ently by the taxpayer in the past until new regulations are issued with
regard to these expenditures after the date of enactment of the bill.
Any regulations issued by the Internal Eevenue Service would apply
only to taxable years beginning after their issuance. Until these regu-
lations are issued, the Internal Eevenue Service would administer
the application of sections 162. 174 and 263 to publishers' prepublica-
tion expenditures without regard to Eev. Eul. 73-395. In addition, as
indicated above, the Service would administer these sections in the
same manner as they were consistently applied by taxpayers prior to
the issuance of Eev. Eul. 73-395. If a taxpayer did not consistently
follow a specific tax accounting method, his returns would be treated
by the Service in accord with usual administrative procedures.
' The prepublication expenditures affected by the House bill are those
paid or incurred in connection with the taxpayer's trade ot business of
publishing f or the writing, editing, compiling, illustrating, designing
or other development or improvement of a book, teaching aid, or
7. Real Estate Investment Trusts
Under present law, real estate investment trusts ("REITs") are
provided with the same general conduit treatment that is applied to
mutual funds. Therefore, if a trust meets the qualifications for REIT
status, the income of the REIT which is distributed to its owners
each year generally is taxed to them without being subjected to a tax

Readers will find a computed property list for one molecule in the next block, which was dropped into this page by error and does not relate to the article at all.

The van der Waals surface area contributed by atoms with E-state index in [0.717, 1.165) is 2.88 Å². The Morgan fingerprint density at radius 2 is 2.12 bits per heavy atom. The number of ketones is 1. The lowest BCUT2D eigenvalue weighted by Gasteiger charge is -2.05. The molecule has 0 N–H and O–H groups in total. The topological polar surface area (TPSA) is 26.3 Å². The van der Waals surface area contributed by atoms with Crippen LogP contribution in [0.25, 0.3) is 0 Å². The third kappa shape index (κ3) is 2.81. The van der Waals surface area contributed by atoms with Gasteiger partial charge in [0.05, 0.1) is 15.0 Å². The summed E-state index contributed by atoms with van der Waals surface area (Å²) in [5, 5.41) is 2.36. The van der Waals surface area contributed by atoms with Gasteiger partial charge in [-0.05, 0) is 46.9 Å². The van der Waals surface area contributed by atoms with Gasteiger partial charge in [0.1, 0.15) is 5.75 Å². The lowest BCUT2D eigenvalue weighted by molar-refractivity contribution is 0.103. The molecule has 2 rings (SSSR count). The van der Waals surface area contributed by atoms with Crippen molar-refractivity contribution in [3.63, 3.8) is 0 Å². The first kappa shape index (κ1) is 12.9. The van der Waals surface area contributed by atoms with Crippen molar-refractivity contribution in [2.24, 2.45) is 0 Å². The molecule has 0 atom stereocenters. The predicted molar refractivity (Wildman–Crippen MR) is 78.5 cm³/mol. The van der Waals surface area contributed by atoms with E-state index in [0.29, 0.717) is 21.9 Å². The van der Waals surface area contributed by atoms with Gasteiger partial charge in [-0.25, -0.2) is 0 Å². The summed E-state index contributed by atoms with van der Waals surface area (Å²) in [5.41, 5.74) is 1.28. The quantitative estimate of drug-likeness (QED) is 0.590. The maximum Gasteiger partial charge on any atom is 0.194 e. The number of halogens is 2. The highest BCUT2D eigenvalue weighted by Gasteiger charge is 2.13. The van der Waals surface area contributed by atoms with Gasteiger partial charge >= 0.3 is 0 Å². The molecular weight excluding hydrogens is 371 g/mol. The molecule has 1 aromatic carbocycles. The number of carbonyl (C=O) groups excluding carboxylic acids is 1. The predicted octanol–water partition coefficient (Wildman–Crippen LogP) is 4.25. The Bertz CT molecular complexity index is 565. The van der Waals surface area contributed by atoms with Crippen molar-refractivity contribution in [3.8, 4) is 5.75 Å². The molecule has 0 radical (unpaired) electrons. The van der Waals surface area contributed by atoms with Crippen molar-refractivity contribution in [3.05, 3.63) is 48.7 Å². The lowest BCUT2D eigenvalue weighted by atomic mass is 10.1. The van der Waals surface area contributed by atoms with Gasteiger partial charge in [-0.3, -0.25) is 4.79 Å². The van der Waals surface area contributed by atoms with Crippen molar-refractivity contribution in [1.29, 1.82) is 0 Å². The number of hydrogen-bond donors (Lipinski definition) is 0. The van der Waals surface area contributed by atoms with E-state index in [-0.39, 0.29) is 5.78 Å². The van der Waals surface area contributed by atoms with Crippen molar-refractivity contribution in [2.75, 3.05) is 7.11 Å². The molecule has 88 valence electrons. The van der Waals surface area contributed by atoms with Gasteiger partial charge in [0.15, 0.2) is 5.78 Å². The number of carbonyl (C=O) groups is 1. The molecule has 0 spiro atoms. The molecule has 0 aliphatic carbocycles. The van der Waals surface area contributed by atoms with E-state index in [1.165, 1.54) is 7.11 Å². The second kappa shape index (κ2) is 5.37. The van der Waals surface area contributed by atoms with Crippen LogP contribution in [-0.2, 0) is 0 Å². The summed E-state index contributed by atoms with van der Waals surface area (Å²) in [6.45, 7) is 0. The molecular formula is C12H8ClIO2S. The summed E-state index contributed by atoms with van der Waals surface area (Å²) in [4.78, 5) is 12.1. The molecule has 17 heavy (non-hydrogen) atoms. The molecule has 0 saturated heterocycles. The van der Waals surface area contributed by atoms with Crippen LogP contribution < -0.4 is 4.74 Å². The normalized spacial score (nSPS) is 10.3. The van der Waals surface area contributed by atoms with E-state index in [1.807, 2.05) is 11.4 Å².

at the REIT level (the REIT being subject to tax only on the income
which it retains and on certain income from property which qualifies
as foreclosure property). Thus, the REIT provides a means whereby
numerous small investors can im^est in real estate assets under pro-
fessional management and allows them to spread the risk of loss by
the greater diversification of investment which can be secured through
the means of collectively financing projects which the investors could
not undertake individually.
In order to qualify for conduit treatment, a REIT must so elect
and must satisfy four tests on a year-by-year basis; organizational
structure, source of income, nature of assets, and distribution of in-
come. These conditions are intended to allow the special tax treatment
for a REIT only if there really is a pooling of investments which is
evidenced by its organizational structure, if its investments are basi-
cally in the real estate field, and if its income is clearly passive income
from real estate investment, as contrasted with income from the
operation of business involving real estate. In addition, substantially
all of the income of the REIT must be passed through to its share-
holders on a current basis.